Trent Lott - who reportedly stepped down from his post this morning - turned out to be the greatest boon to BET since Jacque Reid. This brings up the tantalizing idea of getting other networks and websites securing exclusivities with other politicians likely to draw in crowds of supporters or rock throwers.
During some discussions last week a concept emerged that resonated with a number of people… maybe our industry should be pitching the Internet environment as the best medium for continuity within an advertising campaign?
Well, folks, we did it. We’ve made it through another year of challenges and have survived intact, if a bit worn around the edges. But, hey, some of my most comfortable clothes are worn around the edges. Chances are that if you are reading this, you’ve made it through 2002 and you are the better for it.
For the past couple of weeks, I’ve been writing about planning tools and why we need them. This week, we’ll talk about some of the products offered by Atlas DMT.
Though what MSN is promoting in their new print campaign is certainly attractive, how some companies interpret what “retention” means in their e-commerce based practices is increasingly becoming a perception vs. reality issue.
You thought Time Warner shot itself in the foot when it merged with AOL at the peak of its bubble valuation? Just wait. It’s about to fire again, this time quite a bit higher.
Let’s not distract ourselves with how to model a new medium so that it can work with old media at the expense of just what it is the new media is capable of.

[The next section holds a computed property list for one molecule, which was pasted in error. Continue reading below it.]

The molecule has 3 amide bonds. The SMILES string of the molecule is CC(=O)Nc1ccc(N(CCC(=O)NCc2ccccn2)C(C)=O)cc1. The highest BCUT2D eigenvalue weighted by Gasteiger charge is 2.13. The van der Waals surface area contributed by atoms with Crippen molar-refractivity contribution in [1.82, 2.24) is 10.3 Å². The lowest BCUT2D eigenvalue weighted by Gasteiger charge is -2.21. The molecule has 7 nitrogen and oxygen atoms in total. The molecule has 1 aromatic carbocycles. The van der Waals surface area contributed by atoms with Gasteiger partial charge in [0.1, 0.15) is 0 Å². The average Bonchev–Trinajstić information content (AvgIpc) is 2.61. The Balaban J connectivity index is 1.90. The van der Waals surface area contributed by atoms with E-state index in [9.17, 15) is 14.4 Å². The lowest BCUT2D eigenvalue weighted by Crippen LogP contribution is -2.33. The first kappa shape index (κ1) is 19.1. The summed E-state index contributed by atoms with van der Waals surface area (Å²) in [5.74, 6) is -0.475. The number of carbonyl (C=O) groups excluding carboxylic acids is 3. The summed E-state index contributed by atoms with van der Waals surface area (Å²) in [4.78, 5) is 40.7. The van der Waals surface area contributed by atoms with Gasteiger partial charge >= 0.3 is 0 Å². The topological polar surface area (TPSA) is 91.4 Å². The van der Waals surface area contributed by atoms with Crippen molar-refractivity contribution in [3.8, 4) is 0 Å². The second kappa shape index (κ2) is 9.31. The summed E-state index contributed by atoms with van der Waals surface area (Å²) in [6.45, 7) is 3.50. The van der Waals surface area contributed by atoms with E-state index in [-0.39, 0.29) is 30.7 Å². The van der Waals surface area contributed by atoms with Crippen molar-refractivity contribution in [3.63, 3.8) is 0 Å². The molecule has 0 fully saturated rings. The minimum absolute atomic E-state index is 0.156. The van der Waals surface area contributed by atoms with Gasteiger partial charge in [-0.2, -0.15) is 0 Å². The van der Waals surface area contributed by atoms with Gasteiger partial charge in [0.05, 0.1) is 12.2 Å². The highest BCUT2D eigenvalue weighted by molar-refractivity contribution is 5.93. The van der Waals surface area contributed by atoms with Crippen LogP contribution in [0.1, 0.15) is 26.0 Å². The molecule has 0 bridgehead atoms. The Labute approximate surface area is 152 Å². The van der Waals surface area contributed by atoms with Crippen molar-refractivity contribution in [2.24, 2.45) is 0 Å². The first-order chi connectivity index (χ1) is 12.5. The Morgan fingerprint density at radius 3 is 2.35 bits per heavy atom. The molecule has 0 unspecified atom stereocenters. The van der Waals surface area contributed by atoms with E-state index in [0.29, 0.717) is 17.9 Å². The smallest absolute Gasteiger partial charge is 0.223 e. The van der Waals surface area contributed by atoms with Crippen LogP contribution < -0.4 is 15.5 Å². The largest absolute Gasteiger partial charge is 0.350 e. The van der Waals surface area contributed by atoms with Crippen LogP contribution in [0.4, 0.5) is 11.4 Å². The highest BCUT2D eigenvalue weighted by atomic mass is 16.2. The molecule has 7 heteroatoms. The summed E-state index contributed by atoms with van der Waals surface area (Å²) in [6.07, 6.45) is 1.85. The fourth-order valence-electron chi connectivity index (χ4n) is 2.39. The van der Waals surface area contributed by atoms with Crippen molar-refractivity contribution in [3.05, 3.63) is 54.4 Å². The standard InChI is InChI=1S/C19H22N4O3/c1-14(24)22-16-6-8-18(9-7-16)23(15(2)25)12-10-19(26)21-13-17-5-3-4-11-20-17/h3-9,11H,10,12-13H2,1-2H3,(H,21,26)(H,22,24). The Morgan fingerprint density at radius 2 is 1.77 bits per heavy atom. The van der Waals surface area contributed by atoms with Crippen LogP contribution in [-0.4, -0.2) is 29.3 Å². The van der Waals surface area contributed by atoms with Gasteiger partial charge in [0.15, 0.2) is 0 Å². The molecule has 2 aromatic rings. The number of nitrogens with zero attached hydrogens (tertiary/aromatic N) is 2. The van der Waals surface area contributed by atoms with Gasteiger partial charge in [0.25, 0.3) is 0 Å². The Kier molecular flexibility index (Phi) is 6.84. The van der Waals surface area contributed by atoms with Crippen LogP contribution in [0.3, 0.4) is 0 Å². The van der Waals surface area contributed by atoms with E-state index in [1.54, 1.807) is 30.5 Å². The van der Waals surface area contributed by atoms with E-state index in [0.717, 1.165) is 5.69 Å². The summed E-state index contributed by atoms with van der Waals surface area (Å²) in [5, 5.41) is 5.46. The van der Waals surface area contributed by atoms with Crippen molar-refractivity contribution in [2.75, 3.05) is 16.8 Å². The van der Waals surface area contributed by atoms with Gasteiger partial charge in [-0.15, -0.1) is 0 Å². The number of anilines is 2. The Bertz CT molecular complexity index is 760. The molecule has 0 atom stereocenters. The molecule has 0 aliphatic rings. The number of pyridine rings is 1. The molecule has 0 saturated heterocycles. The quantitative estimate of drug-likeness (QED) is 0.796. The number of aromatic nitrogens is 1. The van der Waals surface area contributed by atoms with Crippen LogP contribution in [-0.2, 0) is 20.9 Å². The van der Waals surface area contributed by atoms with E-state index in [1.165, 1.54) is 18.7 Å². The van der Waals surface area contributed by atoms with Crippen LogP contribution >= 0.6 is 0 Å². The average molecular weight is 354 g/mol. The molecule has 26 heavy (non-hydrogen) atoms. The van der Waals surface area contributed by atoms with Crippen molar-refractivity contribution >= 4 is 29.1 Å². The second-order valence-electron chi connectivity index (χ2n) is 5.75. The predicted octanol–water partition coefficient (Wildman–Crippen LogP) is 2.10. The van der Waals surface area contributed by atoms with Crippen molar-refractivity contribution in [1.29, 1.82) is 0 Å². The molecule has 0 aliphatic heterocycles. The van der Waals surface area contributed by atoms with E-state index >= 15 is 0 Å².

As 2003 creeps upon us and 2002 becomes nothing more than a chapter in a history book, the overwhelming feeling seems to be one of optimism for the future. The economy appears to be slightly recovering and most advertising budgets seem to be predicting solid growth. There are definite signs that the industry is poised for a rebound. Here are some of them.
I promised that I would take this week to let readers know about the tools that companies like DoubleClick, Atlas and others are bringing to the table. As it turns out, there are many companies actively developing tools for interactive media planners – so many that I may take the next couple weeks to tell you all about the tools currently available and what’s on the drawing board. Here goes.
The writing I do produces a lot of learning. And it does not always get the response I expect. (Which is good). This article, my last of the year, will recap some of the things that I have learned from articles published in the first six months of 2002. Here goes.